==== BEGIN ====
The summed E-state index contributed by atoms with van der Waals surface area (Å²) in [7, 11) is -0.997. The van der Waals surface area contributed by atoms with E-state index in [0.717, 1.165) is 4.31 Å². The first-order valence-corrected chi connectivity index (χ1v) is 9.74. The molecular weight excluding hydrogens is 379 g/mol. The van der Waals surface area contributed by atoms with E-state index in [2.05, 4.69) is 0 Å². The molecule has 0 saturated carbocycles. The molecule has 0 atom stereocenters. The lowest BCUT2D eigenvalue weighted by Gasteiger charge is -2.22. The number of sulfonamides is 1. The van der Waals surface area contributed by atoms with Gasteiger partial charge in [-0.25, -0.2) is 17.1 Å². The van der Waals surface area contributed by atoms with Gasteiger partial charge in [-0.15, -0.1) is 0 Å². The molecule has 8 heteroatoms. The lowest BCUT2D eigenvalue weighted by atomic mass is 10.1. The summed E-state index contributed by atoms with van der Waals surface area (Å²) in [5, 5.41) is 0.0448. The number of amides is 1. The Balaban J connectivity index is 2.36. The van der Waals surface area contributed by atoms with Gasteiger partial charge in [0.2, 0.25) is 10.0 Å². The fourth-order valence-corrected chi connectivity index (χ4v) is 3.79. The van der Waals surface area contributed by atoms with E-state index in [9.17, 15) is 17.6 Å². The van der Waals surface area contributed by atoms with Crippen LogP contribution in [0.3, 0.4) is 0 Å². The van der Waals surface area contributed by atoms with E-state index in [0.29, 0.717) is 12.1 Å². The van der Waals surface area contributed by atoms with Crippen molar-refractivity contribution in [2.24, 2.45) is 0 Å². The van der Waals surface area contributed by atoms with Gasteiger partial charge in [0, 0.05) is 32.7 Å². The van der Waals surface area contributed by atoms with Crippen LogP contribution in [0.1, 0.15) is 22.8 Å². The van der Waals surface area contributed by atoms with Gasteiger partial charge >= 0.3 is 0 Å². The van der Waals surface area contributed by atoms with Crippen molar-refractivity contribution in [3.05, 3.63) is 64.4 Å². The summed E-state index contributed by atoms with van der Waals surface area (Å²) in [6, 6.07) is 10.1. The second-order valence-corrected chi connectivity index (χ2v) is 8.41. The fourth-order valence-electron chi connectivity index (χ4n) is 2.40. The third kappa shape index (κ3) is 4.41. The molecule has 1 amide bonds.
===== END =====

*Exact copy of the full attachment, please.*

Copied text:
The summed E-state index contributed by atoms with van der Waals surface area (Å²) in [7, 11) is -0.997. The van der Waals surface area contributed by atoms with E-state index in [0.717, 1.165) is 4.31 Å². The first-order valence-corrected chi connectivity index (χ1v) is 9.74. The molecular weight excluding hydrogens is 379 g/mol. The van der Waals surface area contributed by atoms with E-state index in [2.05, 4.69) is 0 Å². The molecule has 0 saturated carbocycles. The molecule has 0 atom stereocenters. The lowest BCUT2D eigenvalue weighted by Gasteiger charge is -2.22. The number of sulfonamides is 1. The van der Waals surface area contributed by atoms with Gasteiger partial charge in [-0.25, -0.2) is 17.1 Å². The van der Waals surface area contributed by atoms with Gasteiger partial charge in [-0.15, -0.1) is 0 Å². The molecule has 8 heteroatoms. The lowest BCUT2D eigenvalue weighted by atomic mass is 10.1. The summed E-state index contributed by atoms with van der Waals surface area (Å²) in [5, 5.41) is 0.0448. The number of amides is 1. The Balaban J connectivity index is 2.36. The van der Waals surface area contributed by atoms with Gasteiger partial charge in [0.2, 0.25) is 10.0 Å². The fourth-order valence-corrected chi connectivity index (χ4v) is 3.79. The van der Waals surface area contributed by atoms with E-state index in [9.17, 15) is 17.6 Å². The van der Waals surface area contributed by atoms with Crippen LogP contribution in [0.3, 0.4) is 0 Å². The van der Waals surface area contributed by atoms with E-state index in [0.29, 0.717) is 12.1 Å². The van der Waals surface area contributed by atoms with Crippen molar-refractivity contribution in [2.24, 2.45) is 0 Å². The van der Waals surface area contributed by atoms with Gasteiger partial charge in [0, 0.05) is 32.7 Å². The van der Waals surface area contributed by atoms with Crippen LogP contribution in [0.1, 0.15) is 22.8 Å². The van der Waals surface area contributed by atoms with Gasteiger partial charge >= 0.3 is 0 Å². The van der Waals surface area contributed by atoms with Crippen molar-refractivity contribution in [3.05, 3.63) is 64.4 Å². The summed E-state index contributed by atoms with van der Waals surface area (Å²) in [6, 6.07) is 10.1. The second-order valence-corrected chi connectivity index (χ2v) is 8.41. The fourth-order valence-electron chi connectivity index (χ4n) is 2.40. The third kappa shape index (κ3) is 4.41. The molecule has 1 amide bonds.